Find out more about how to reduce your environmental impact in the kitchen

Ask for a doggy bag at the restaurant

Italians tend to linger in front of an unfinished dish before asking the waiter for the “embarrassing” doggy bag. So much so that, in most cases, Italians will finish the food in their plate in order not to feel uncomfortable asking. It’s time to come to terms with reality: there is nothing to be ashamed of in wanting to take leftovers home. On the contrary, in an age in which food waste is increasing dramatically – as well as the incorrect distribution of food resources, which divides the world into those who are hungry and those who can afford to throw away large quantities of food every year – it’s good to overcome once and for all this Italian cultural limit. Did you overdo the appetizers order? Was the pizza dough heavy? Did you order dessert for pure gluttony? Wrap it and take it home: the next day you will be grateful.

Find out more about how to reduce your environmental impact in the kitchen

Avoid unnecessarily complex packaging

Even at the supermarket one can bring home decent food shopping, sometimes choosing the “less worse” option, other times taking advantage of more than valid products. We may not find food sold in bulk, but we can still avoid all the superfluous packaging (you may have seen, at least once, fruit already peeled and packaged. Which can certainly prove to be convenient for people with disabilities or temporarily injured, but it cannot – and it doesn’t have to – be the most popular choice, made only to save a few minutes of time. Just as we can opt for local products, prefer paper to plastic, maxi formats to mini-sizes.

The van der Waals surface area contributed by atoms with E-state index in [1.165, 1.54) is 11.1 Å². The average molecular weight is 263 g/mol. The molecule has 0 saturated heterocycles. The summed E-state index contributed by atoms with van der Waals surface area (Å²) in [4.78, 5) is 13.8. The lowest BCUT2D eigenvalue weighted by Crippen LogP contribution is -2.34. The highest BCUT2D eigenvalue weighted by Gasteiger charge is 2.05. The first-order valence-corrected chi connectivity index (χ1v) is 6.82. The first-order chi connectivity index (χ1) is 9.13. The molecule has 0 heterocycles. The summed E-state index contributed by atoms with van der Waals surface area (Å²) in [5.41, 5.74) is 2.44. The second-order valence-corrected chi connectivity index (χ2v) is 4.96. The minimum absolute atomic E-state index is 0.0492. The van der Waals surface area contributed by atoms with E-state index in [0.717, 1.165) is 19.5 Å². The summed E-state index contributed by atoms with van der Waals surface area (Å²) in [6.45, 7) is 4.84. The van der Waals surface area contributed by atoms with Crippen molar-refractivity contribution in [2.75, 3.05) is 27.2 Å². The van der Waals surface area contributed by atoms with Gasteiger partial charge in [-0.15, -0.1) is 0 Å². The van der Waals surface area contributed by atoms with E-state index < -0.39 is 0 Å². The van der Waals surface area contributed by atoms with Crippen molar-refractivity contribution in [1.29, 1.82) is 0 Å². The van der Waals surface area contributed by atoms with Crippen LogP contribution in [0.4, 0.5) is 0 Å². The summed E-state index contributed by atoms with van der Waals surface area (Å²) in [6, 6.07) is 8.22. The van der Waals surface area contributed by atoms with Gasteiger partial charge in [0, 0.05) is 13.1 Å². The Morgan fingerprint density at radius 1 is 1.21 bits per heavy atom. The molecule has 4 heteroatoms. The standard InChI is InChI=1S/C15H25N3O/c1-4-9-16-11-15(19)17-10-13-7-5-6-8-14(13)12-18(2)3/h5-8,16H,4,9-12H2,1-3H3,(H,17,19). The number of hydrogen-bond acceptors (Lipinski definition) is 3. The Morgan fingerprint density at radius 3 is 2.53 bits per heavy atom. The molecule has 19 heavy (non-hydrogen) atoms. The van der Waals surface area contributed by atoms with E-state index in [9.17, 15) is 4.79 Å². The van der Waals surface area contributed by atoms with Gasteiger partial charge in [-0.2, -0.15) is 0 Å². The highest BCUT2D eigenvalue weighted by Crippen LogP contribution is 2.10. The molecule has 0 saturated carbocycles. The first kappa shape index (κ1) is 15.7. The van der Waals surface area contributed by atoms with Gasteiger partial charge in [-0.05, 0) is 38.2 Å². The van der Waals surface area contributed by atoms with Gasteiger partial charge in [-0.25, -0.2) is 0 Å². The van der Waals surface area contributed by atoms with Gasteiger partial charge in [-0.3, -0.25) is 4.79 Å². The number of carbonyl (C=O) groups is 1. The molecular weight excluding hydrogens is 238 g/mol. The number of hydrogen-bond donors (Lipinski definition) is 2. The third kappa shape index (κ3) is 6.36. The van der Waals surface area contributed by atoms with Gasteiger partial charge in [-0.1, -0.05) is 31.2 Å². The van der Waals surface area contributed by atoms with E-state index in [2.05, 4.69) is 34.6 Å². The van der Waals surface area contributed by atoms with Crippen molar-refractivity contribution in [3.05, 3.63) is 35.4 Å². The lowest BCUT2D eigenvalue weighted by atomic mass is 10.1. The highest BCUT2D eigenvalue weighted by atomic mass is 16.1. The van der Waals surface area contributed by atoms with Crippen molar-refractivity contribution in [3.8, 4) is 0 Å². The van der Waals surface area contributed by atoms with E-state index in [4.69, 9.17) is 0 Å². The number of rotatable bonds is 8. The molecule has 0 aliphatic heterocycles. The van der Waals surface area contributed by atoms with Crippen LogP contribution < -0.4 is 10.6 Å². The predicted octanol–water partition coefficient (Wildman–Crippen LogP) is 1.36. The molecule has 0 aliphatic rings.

Lead by example, without judging

Even before buying bulk products, drinking tap water, and eating vegan recipes, it’s worth remembering how much our example and our advice can in many cases inspire the people around us. In order to communicate the message well, we must also fully understand how life with a low environmental impact is actually accessible to everyone. Ability, sexism, racism and politically correct are terms with which we became more familiar with last year, following the protests of the Black Lives Matter movement organized in Los Angeles in honour of George Floyd. How do they fit into the gastronomic sector? As always, when we talk about choices, we talk about privilege, a concept that’s often difficult to understand by the interested parties (we are privileged for this too…). But promoting bulk shopping, zero waste, and green food is a privilege. Living in a big city with shops that sell in bulk and packaging-free, city water taps, milk vending machines with returnable bottles is a privilege. To recognise a privileged position, just ask yourself a simple question: how wide is my choice? The greater the choice, the greater the privilege.

All this, in some way, also concerns sustainable nutrition. Recommend eco-organic shops, invite friends to try fair trade products, suggest the best vegan restaurants in the area: all commendable actions, but we must consider how privileged we are to be able to select. Without rhetoric or pietism, far from the slogans of the moment or the trendy topics, we need to look at others before ourselves, remember that we do not all enjoy the same fortunes, that what is superfluous for us, for others it can be not only necessary, but vital. Think for example the much hated, repudiated and banned straws, now the symbol of an environmental fight coming from good intentions, yet still enabling, marginalizing, divisive.

Much could still be written on the connection between climate and social justice, but not today. Today we celebrate the environment, damaged and in danger, to be protected, restored, especially for marginalised communities, the most affected by climate change. Together, and without rhetoric.

a cura di Michela Becchi